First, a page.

Way back before we started on this trip, Danielle and I considered ourselves runners. We participated in races and everything. Within the running community there is a common phrase – ‘hitting the wall’. Typically, this phrase is used to describe the ‘oh sh*t’ feeling you experience when the ‘I can’t do this anymore’ part of your brain overtakes the ‘you can do this!’ part of your brain. This frequently happens in the latter stages of races. The longer the race (or the harder you are pushing yourself), the bigger the wall. Below is an example of how you would use this phrase in a sentence:
Fred – Jeez, I really hit the wall at mile 22 of the marathon. I just couldn’t keep up my pace. Had to start walking.
Georgia – Sucks to be you, Fred.
For the record, nobody likes Georgia.
Ok, so why am I talking about ‘hitting the wall’? Because it applies to traveling as well, of course. Prior to leaving on this adventure we weren’t entirely sure what to expect. Some folks we spoke to said they never hit a wall and could have kept traveling indefinitely. Others said they eventually got to a point where they knew they were done. It depends on the person. For us, the wall has hit us in two stages:
- The ‘this isn’t a vacation’ wall. Timing – about 1 month.
- The ‘OK, I’m starting to miss normal life’ wall. Timing – about 3 months.
I’ll discuss each of these in turn.
This isn’t a vacation wall. In Thailand (our first stop) we were constantly on the move and each day was packed full of sight-seeing or new adventures. I.E. We were in normal vacation mode. Right about the time we left, however, we realized we had to tap the brakes a bit. We were exhausted. At first, this was a difficult transition because slowing down results in missing out on towns and/or activities. Instead of spending 2 days in this town and 1 day in another, you spend 3 days in the first town and skip the second town. Downside – you see fewer attractions. Upside – you keep your sanity. As more time passes, our speed continues to decrease. It is a trade-off we are happy to make.
OK, I’m starting to miss normal life wall. This one hit us when we left Nepal and arrived in Cambodia, just about the three month mark. Part of this was probably due to Nepal being amazing – how could the rest of the trip live up to its standard? Part of it was a lack of excitement over our remaining destinations – we were unsure if wanted to stay in SE Asia for the last three months (we have since decided to add in Western Australia and Bali). And part of it was as simple as us missing a routine. At this point you might be thinking, “You miss your old routine? Why? You’re traveling the world! How are you not loving every single day?!” To which I would respond with the following examples:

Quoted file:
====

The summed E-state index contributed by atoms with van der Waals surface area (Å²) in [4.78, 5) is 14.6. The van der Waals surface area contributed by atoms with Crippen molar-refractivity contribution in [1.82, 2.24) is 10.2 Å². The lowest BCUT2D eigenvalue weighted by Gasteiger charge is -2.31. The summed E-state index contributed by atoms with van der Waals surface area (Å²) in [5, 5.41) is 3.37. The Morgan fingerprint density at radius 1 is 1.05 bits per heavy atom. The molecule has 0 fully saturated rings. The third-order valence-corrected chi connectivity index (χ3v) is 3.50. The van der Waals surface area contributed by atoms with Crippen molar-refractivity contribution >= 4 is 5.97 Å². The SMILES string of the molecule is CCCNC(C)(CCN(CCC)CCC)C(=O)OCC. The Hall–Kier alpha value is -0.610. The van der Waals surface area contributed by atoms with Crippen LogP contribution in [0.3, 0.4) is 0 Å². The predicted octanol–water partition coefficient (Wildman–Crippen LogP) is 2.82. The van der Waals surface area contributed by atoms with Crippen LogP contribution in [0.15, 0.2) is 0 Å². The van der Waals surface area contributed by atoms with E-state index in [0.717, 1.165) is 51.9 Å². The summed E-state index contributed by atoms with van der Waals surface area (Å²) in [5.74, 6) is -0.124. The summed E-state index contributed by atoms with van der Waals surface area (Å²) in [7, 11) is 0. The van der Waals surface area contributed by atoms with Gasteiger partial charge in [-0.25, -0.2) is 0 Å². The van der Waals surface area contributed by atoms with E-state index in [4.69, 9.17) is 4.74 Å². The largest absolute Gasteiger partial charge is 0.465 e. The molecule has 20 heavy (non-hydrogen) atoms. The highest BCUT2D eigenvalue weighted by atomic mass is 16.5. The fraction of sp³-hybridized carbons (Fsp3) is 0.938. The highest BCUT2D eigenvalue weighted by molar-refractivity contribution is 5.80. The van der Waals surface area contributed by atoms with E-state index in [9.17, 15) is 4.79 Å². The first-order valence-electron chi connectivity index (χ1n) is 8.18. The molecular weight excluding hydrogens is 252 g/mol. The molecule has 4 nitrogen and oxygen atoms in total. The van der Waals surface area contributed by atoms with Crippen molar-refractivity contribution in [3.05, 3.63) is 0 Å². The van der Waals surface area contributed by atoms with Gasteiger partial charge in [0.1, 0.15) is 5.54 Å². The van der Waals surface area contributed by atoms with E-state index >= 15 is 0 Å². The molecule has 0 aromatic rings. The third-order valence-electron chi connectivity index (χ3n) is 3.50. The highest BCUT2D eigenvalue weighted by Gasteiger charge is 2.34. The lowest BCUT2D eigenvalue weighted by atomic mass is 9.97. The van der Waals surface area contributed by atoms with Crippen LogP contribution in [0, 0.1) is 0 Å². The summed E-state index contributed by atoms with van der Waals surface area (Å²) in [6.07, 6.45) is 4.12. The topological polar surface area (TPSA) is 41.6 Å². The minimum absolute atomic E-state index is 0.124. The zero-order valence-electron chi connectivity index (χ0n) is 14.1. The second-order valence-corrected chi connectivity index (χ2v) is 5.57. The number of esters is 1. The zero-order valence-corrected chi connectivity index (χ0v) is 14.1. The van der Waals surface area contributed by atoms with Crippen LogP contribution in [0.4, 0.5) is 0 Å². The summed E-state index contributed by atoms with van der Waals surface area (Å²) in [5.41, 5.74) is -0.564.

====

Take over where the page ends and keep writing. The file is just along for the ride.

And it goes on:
Budget. I’ll preface this by saying we haven’t really stuck to our initial budget. But when you are traveling long-term (without a source of income), you have to be mindful of your budget. An example: bananas. What do bananas cost in the States? Seriously, I’m asking you. I don’t know. I buy bananas every week in normal life but I don’t pay attention to how much they cost. Yeah, I know how much we spent on food in a given month, but how much specific items cost? The details are sometimes a little fuzzy. Here, I know. Constantly monitoring our budget, especially when no money is coming in, is tiring. There have been several times when we have thought, “if we had jobs I wouldn’t think twice about buying this.”
Research. We spend sooooooooo much time researching. Each town we visit requires us to answer the following questions – How are we getting there? Where are we staying? What are we doing? How are we getting around? And of course, each of these has many sub-topics needing answers as well. Back home, I never research because I already know the answers. How are we getting there? Our car. Where are we staying? Our awesome house. What are we doing? Work, working out, getting coffee from Steam. Oh, and playing with our dogs. Moral of the story – we do a lot of research and it takes a lot of time.
Being On-Guard. The second you let your guard down in SE Asia, bad things happen. That sounds a bit dramatic, and it probably is, but you really can’t relax much here. Our initial reaction to every nice person we meet is, ‘are they being nice or are they trying to scam us?’ One recent example:
We are driving our (rental) motorbike from Danang to Hoi An. Randomly, a Vietnamese woman pulls up alongside us and starts talking to us…while we are driving. Strange, but OK maybe she is just being nice. She asks us if we are going to Marble Mountain and it just so happens, yes. Yes, we are going to Marble Mountain. She says she lives close by and can show us where to go! I’m thinking, I don’t really need you to show me, but hey, I’ll assume you’re just being nice. Keep in mind this entire conversation is happening while we are cruising down the road on our motorbikes. So when we get to the turn off she puts on her blinker and makes sure we know to turn off. Super nice of her. Just a random Vietnamese lady looking out for a tourist. Good on you, lady.